Mile 20 -- just 10K to go. Finish strong! But there's still plenty of time to fall apart, so I tried to be cautious, too. "Keep it together" was my mantra. I thought I recognized the runner in front of me. I slowly passed him. It was Franz! I was so on the edge of falling apart that I couldn't really talk much and I focused on keeping the pace and I slowly pulled ahead.

The last miles were getting more difficult and I didn't think I could safely go faster for miles 22 to 24. Getting desperate. Plenty of other runners were struggling around me, but I was still passing everyone steadily.

Mile 25 ticked by in 6:41. A runner behind me called out, "Hey, Ron!" I think I waved, but I couldn't even manage to look back or to say "hi". It was my friend and running club member, Dan. At mile 26, I saw Jen (Franz's wife)! She took this picture:
Almost done, at mile 26! Photo credit, Jen Dill. Click to enlarge.

Almost there! I poured on the effort, rounded the corner from L St. on to 8th Ave and made the final left turn to face the capitol building and the blessed finish line. Hard sprint. Woo hoo! 3 hours 1 minute and 32 seconds. I was quite happy with that! Arms in the air!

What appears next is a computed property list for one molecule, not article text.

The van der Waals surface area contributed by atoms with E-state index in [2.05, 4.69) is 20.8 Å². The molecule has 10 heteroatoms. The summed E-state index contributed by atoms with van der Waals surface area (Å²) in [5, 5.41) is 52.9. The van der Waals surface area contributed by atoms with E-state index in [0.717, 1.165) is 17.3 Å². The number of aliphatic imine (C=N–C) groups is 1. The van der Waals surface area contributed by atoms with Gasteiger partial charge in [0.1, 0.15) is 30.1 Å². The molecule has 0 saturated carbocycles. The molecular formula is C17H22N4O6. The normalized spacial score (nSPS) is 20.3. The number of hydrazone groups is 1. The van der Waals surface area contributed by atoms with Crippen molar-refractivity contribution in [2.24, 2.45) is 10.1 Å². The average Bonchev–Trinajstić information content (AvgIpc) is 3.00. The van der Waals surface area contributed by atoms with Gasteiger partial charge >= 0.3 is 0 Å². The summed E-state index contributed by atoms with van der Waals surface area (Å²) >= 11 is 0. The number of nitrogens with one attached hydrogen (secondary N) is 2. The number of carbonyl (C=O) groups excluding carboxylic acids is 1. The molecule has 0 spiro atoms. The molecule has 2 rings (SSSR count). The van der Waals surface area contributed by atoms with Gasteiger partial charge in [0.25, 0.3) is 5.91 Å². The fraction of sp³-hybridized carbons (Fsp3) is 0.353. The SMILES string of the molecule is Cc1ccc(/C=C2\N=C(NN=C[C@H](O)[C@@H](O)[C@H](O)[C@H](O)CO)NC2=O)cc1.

Me and Franz, at the finish area. Photo credit, Jen Dill.
The sharp contrast between minutes before the race, where I'm running the fastest, and minutes after the race, where I'm suddenly extremely sore and hobbling around, is humorous to me. It took me about 30 minutes to get my drop-bag, say "hi" to Franz and his family, and start watching the race. The rain stopped.

I missed seeing Mor (3:37:02), who reported afterwards that he was on pace for a massive personal record right up until mile 23 when "a switch went off" and he hit the wall and bonked big time. He still set a personal record though, by about 5 minutes. Congratulations, Mor!

I did catch Rachael finishing strong and I took this picture.

Rachael, determined and focused at mile 26. Click to enlarge.
I managed to hobble over fast enough to see Rachael in the finish area and to share that special moment of happy relief at having accomplished a very difficult task. Tears were shed.

It was good seeing friends after the race. I commiserated with my friend Dana, who was bummed that she had missed her goal by just over 4 minutes. And then, it was time to leave, as Rachael and Bob (my ride home) had to check out of their hotel.

What a wild adventure! All-in-all, I'm very happy with how I raced and I did about as well as I could have hoped, all things considered. My left heel started feeling tender again and I had a couple spots of bad chafing, but basically, I survived, happy, tired, wet, and uninjured.

Random data
  • A good photo gallery from the Sacramento Bee is here.
  • Results
  • Weight, two days before: 166.1 lbs. Once again, I failed to lose 5 lbs.
  • My Garmin watch's GPS data, heart rate, and mile splits are here.
As usual, I need to give a huge thanks to my wife, for making it possible for me to train for and participate in this event. And I want to thank Rachael and Bob for the ride and their good company. And I want to thank my friend Elise for hosting me and saving me the hotel expense.